Doping Top of Mind for New IAAF Chief

The International Association of Athletics Foundation named a new chief this week, Sebastian Coe, British track and field star and former Olympic athlete.
Coe swears he’ll tackle the doping problem pervasive in the sport.
Last week, another 28 athletes were ban from the sport for doping allegations that went back to 2006 and 2007. Most of them have retired, so the ban has no impact on upcoming events.

We define winners as the first to cross the finish line, but these days we seem to confuse winners with those willing to cross the line first.

And what’s left in their dust? Often, the ones who played fair and square, the true winners who are left in obscurity.

We’ll see how this plays out in the 2016 Olympics in Rio with Coe at the helm.

Funny, in my youth I was more interested in following the rule breakers. Now, it’s those who win by following the rules that have captured my heart – and my pen. Those who are willing to win by defeat if necessary.

Their characters are more solid, more durable, and more fun to write about and until now, their story has remained unwritten.


What Does It Take To Be A Winner?

So we’re still a year away from the Olympics in Brazil and already the doping allegations are starting to swirl.

First, Turkish runner Asli Cakir Alptekin, who got a gold medal in the 2012 Olympics, agreed to chuck her title, after admitting to doping from July 2010 until October 2012. She’s now banned from competing for eight years.
And in Oregon, where the Olympic trials are held, noted track and field coach Alberto Salazar and his top runner Galen Rupp are under scrutiny for doping.

According to the BBC, former athletes and a coach say that Salazar approved usage of banned drugs, including testosterone and prescription medications, to increase performance. Rupp, a reigning Olympic silver medalist in the 10,000-meter, is accused of using testosterone and testosterone medication in the report.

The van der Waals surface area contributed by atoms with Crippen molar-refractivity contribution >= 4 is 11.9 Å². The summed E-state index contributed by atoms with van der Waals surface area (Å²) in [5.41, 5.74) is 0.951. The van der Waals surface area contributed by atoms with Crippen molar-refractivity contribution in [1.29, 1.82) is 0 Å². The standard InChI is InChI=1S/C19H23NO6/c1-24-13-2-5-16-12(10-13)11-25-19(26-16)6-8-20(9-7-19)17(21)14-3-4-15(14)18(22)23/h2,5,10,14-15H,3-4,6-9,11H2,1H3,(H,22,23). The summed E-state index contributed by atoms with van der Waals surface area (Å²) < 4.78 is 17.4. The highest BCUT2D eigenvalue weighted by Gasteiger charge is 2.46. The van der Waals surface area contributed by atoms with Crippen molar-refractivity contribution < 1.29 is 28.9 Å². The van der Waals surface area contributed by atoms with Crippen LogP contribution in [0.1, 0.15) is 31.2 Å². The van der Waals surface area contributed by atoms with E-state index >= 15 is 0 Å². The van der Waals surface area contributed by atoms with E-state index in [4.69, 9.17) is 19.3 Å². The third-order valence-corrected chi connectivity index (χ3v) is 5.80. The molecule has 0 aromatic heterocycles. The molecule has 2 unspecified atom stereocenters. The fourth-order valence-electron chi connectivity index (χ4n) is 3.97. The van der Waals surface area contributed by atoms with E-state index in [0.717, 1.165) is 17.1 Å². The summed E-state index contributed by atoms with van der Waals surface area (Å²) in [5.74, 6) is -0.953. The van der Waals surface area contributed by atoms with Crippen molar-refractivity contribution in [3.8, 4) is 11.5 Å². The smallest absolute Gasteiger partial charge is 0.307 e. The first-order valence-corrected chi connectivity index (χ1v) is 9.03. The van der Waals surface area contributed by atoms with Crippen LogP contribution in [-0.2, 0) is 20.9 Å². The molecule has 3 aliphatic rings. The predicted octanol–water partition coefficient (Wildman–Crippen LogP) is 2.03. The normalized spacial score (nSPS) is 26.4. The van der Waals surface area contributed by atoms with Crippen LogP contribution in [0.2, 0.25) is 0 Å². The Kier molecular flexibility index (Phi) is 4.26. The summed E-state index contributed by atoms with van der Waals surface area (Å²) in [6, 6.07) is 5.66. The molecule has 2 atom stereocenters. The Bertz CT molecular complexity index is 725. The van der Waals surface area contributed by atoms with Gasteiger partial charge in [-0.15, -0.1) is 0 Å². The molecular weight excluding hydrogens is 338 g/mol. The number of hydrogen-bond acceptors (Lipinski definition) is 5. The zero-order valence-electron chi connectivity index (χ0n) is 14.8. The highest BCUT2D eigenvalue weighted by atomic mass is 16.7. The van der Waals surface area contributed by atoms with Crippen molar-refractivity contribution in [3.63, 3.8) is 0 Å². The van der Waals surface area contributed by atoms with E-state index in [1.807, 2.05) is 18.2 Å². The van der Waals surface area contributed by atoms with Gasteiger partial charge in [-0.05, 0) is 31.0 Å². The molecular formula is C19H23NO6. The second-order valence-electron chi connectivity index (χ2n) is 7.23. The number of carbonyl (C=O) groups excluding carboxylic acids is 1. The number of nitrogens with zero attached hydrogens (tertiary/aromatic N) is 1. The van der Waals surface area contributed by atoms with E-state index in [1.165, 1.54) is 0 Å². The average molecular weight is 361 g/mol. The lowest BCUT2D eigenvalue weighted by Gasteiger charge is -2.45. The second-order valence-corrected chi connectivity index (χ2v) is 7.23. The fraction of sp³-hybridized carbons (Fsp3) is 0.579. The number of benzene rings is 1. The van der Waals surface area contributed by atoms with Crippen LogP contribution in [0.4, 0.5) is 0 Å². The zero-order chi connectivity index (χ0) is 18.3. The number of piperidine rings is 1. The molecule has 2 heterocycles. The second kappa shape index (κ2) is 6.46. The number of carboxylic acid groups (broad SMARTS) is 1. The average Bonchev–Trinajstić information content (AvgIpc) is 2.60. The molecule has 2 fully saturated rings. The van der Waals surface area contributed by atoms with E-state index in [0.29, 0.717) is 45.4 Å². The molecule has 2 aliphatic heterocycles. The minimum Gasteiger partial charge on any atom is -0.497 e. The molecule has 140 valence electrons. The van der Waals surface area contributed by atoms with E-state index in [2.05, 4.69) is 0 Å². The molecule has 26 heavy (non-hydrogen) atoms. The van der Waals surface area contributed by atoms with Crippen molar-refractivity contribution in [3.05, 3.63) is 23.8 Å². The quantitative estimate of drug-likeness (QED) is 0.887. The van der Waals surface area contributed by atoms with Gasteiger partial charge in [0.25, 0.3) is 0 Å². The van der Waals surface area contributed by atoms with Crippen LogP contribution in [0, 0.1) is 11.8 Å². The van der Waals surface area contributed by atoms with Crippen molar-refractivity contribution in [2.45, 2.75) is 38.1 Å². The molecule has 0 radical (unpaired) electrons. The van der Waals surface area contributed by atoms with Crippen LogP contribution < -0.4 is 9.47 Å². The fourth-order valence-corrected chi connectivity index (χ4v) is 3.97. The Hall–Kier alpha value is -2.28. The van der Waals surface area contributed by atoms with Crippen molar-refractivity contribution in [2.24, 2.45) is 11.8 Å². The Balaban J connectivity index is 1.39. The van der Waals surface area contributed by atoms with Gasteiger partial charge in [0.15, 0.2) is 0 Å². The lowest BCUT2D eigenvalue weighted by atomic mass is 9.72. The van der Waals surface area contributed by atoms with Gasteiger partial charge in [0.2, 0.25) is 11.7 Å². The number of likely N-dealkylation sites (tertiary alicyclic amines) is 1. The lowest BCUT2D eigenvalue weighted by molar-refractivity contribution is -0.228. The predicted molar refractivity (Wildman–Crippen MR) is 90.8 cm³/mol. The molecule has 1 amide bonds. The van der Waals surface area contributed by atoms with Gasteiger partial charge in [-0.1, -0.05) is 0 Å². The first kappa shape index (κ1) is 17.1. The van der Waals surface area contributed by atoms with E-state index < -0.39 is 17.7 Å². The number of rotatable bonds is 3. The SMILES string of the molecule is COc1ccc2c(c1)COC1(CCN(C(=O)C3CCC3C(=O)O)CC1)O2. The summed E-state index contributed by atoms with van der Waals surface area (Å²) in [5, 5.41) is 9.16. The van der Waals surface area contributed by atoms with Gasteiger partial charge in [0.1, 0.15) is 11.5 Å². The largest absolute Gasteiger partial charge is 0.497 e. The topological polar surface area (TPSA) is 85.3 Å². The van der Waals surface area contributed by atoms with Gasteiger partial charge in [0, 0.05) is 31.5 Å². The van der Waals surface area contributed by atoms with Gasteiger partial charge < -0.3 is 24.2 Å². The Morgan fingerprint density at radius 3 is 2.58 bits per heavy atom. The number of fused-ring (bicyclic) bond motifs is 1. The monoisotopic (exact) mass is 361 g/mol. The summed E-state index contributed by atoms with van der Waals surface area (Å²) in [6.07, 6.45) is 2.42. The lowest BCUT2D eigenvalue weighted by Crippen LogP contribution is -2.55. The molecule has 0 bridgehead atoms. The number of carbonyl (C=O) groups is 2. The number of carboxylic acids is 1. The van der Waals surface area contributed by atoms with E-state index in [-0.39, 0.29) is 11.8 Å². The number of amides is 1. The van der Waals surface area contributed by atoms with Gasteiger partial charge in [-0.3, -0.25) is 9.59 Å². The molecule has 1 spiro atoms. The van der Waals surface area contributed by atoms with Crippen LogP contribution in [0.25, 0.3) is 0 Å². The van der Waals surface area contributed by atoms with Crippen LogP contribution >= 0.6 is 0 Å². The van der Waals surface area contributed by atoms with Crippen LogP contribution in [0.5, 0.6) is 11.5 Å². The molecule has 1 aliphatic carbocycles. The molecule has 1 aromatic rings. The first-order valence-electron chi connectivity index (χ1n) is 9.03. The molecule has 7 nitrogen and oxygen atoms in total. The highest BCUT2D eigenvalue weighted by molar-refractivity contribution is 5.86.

Currently there are 50 athletes and coaches serving doping suspensions, with seven handed a lifetime ban, according to the USATF website.

Obviously it’s a problem. I don’t know a lot about running, and maybe even less about winning. But It seems to me that to consider myself a winner, I’d want to play by the rules.

It’s hard to get into the mindset of elite athletes who think differently. As a writer, I find them flat as characters. To me, the more intriguing character is the one who sticks to winning by adhering to the rules, even if he or she knows it’s a losing proposition. That’s the head I want to climb into.

Those are the ones who win by defeat.

Two + Two = More

British cyclist Chris Froome made an impressive showing last week in the 14th stage of the Tour de France, leading to accusations of doping.

So sure are some fans, that at least one of them threw urine in his face during Saturday’s leg.

“Times have changed, everyone knows that, ” Froome said when questioned. “This isn’t the Wild West that it was 10 to 15 years ago. Of course there are always going to be riders who take risks in this day and age but they are the minority. It was all the other way around 10 to 15 years ago. There is no reason for that suspicion to continue.”

Funny, wasn’t that sort of what Lance Armstrong said a few years ago? Armstrong won seven Tour titles between 1999-2005 but was stripped of them after proof of his doping became irrefutable. He finally admitted it, following years of denials.

What’s worse, doping was so pervasive in the sport, that the Tour de France refused to name a winner for any of those races.

That got me to wondering. What if you were the person who did play be all the rules, who truly did win the race on merit and never saw that day of glory? What would that do to your life and how would it develop your character?

That’s the premise of my novel Win By Defeat, which follows Magna Laud, a runner who is an Olympic hopeful favored to win a Gold, but robbed of the chance when a dark horse beats her. It later comes to light that the dark horse is guilty of doping and Magna, who has chosen another field to make her Blue Ribbon mark, must decide what lengths she’ll go to win.

I promise, though, no one throws urine on her.